Put down a granular grub control and water it in as soon as you apply it. You may want to re-apply again two weeks after the first application to make sure you get them.

Grub worms, besides eating the roots of your turf grass, are a favorite in the diet of gophers and moles. So their presence will causes mole runs in your lawn. Knocking them out will put an end to that.

 

 

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good write up

Palms: In a local forum here in Killeen-Ft Hood area, there's a thread on nothing but people complaining about dead palm trees. one guy had about 4 palm trees that were 30' high around his cement pond and all are dead.  He had three different arborist come out and all three confirmed his palms are dead.  This chucklehead is thinking about replanting with Palms... again 

Shrubs.  If people get too fancy or exotic, it will usually bite them in the butt at some point.  My Dwarf Yopan Holly survived the cold spell just fine and was green the whole time.  I planted them about 15 yrs ago about 2-2 1/2 feet apart and they look like one long shrub today. Like Crape Myrtles, Japanese Dwarf Yopan Hollys love central Texas and act as if they are native.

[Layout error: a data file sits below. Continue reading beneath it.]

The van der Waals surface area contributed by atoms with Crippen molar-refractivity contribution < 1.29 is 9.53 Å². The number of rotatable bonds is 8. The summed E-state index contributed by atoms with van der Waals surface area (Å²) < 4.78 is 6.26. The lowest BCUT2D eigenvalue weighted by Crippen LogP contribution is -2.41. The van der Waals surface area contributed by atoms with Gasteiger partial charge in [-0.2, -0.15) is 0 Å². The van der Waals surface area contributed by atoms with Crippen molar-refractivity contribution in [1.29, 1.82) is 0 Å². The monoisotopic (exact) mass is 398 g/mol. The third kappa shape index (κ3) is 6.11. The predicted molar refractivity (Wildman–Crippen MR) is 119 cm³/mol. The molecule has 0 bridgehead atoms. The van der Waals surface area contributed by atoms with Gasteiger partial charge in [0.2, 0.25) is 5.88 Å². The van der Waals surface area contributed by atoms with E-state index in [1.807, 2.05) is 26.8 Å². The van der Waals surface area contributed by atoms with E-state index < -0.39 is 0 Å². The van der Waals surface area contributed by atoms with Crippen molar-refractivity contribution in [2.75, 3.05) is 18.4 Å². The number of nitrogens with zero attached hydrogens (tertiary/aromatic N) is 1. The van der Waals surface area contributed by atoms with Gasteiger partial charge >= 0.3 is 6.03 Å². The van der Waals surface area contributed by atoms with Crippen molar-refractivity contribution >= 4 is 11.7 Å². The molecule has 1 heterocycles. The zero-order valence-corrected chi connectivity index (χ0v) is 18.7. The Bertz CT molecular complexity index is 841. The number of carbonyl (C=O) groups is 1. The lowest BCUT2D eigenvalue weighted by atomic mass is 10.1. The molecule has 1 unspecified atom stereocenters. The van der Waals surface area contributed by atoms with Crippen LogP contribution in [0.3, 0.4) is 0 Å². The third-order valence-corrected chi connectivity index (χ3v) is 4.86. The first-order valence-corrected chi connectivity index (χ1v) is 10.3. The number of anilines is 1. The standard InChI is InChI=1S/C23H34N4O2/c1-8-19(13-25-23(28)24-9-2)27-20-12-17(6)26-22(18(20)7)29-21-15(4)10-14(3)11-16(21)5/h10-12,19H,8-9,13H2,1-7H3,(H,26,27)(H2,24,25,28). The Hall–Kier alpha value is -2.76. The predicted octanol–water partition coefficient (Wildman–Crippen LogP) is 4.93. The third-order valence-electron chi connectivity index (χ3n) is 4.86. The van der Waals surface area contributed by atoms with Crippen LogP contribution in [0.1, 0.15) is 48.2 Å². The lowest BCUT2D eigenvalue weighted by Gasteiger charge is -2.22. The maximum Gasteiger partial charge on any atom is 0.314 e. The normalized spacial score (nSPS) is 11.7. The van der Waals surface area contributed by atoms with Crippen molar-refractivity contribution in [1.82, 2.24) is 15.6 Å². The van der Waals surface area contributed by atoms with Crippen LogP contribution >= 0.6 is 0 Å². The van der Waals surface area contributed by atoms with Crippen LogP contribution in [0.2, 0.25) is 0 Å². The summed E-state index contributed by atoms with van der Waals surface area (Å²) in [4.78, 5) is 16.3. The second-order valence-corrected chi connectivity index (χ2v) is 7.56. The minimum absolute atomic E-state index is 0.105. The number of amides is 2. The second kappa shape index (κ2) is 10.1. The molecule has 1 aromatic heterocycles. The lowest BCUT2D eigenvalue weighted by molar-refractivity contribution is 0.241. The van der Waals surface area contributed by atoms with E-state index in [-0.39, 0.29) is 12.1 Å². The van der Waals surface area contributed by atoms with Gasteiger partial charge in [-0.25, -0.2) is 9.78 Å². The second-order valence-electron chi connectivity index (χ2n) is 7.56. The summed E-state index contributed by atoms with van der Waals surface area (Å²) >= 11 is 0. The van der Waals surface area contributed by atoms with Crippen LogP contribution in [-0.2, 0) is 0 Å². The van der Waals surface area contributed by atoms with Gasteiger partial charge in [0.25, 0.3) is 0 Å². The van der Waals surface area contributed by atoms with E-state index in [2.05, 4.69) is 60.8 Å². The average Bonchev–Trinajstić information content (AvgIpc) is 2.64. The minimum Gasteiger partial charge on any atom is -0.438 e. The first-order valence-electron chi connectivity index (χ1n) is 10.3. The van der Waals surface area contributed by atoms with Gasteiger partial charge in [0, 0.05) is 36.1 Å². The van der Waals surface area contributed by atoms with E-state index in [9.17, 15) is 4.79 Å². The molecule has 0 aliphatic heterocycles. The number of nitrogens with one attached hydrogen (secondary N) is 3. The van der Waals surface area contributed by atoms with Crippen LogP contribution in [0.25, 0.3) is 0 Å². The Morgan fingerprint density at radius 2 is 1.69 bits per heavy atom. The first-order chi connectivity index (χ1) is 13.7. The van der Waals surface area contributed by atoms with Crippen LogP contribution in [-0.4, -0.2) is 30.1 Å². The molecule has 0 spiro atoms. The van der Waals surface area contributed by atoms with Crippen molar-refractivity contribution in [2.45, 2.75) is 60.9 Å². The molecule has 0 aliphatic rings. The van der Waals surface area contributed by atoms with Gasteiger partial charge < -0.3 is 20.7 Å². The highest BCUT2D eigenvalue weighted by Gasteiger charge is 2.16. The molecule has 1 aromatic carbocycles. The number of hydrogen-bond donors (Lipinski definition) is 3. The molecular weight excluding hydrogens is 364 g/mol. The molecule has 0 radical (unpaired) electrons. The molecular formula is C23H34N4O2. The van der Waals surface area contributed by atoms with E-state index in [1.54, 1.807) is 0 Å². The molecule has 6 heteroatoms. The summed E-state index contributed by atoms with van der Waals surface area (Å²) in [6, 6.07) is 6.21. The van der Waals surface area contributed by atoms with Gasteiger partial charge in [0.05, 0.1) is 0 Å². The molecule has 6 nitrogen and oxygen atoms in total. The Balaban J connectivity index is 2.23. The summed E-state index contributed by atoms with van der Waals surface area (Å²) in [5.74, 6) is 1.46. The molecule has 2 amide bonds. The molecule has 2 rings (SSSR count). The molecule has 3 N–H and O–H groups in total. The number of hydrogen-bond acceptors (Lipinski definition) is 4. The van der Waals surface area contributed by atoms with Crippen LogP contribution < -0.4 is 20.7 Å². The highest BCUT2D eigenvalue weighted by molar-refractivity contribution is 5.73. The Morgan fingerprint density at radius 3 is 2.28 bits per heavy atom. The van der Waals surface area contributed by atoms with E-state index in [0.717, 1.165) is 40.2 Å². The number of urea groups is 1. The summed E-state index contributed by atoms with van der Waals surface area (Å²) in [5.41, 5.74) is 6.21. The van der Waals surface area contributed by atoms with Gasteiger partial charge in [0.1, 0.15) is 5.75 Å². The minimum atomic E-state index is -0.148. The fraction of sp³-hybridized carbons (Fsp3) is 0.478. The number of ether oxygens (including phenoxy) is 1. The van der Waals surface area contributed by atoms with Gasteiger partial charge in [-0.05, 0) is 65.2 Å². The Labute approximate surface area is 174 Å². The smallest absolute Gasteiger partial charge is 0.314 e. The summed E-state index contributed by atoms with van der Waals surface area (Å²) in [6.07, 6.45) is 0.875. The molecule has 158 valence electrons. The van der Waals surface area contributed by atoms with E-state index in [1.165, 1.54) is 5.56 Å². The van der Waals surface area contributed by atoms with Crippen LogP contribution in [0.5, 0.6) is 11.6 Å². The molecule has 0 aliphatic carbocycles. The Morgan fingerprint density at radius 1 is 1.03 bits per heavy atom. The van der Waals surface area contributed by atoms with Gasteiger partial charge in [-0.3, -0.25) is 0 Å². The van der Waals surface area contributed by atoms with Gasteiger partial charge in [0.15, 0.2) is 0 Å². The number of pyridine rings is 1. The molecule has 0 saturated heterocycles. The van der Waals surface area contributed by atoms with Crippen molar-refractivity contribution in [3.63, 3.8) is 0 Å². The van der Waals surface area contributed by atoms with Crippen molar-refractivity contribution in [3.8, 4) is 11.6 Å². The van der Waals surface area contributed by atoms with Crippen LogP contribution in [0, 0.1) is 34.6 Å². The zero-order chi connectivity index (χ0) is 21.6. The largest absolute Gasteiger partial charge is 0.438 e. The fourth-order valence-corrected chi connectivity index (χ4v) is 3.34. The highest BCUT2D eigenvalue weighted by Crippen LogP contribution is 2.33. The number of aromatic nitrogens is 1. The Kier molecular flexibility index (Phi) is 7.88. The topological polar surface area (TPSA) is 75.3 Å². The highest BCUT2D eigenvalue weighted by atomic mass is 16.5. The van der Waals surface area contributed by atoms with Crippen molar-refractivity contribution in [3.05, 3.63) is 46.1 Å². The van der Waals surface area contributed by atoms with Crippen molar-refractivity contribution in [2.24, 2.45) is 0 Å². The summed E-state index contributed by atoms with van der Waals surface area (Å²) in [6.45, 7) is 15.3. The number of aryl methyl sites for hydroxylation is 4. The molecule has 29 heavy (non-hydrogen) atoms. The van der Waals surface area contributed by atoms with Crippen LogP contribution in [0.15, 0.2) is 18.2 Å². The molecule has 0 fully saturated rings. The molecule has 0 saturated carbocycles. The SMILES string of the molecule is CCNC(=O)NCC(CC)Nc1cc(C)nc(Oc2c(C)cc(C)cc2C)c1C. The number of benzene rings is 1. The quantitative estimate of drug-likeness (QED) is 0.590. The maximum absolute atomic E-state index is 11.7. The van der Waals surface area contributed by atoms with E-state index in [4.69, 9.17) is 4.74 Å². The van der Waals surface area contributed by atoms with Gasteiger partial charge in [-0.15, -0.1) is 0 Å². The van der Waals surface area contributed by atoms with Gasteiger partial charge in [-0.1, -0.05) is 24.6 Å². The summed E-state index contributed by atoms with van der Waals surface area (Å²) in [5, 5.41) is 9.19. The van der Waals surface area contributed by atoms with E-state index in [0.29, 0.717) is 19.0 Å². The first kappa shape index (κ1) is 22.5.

Concrete: "it knocked many of the cement plants".  Boy, did I read that wrong initially.  Plastic plants I've heard of but concrete plants?  

Lumber: Lumber is outrageous right now. A lot of construction has simply stopped.  I thought OSB sheets were way too high last year at $20 a sheet for something that use to be ~$12 a sheet. It's simply glued together wood chips.  Two weeks ago, a worker checked on some supplies I had ordered and he said the OSB was up to $50 a sheet - outrageous. Luckily, I had already laid off my working crews.  I will slow things down quite a bit right now with the understanding that we could have a market crash later, thus more inflation

Grubs: About 20 yrs ago, I heard "Doctor of Dirt" Howard Garret say on the radio that only about 4 types of grubs ate living plant matter (roots) but I dont remember him saying which species they were. I'm going to have to find his book, "Insects of Texas" out in my garage to make sure I'm remembering this correctly.  He said 90 percent of grubs ate dead decomposing organic matter, which isnt a bad thing since they leave behind worm castings.  I dont know if its really a problem but some years I get so many June Bugs on my front and back porch that it looks like an insect attack in a horror movie.  Other than being a nuisance, are June Bugs and June bug grubs a problem?  I have a natural Bermuda and Buffalo grass yard and I havent really noticed a problem.  

Related question: Is "granular grub control" lethal to other beneficial soil insects?  I'm leery of putting chemicals out that may have unintended consequences.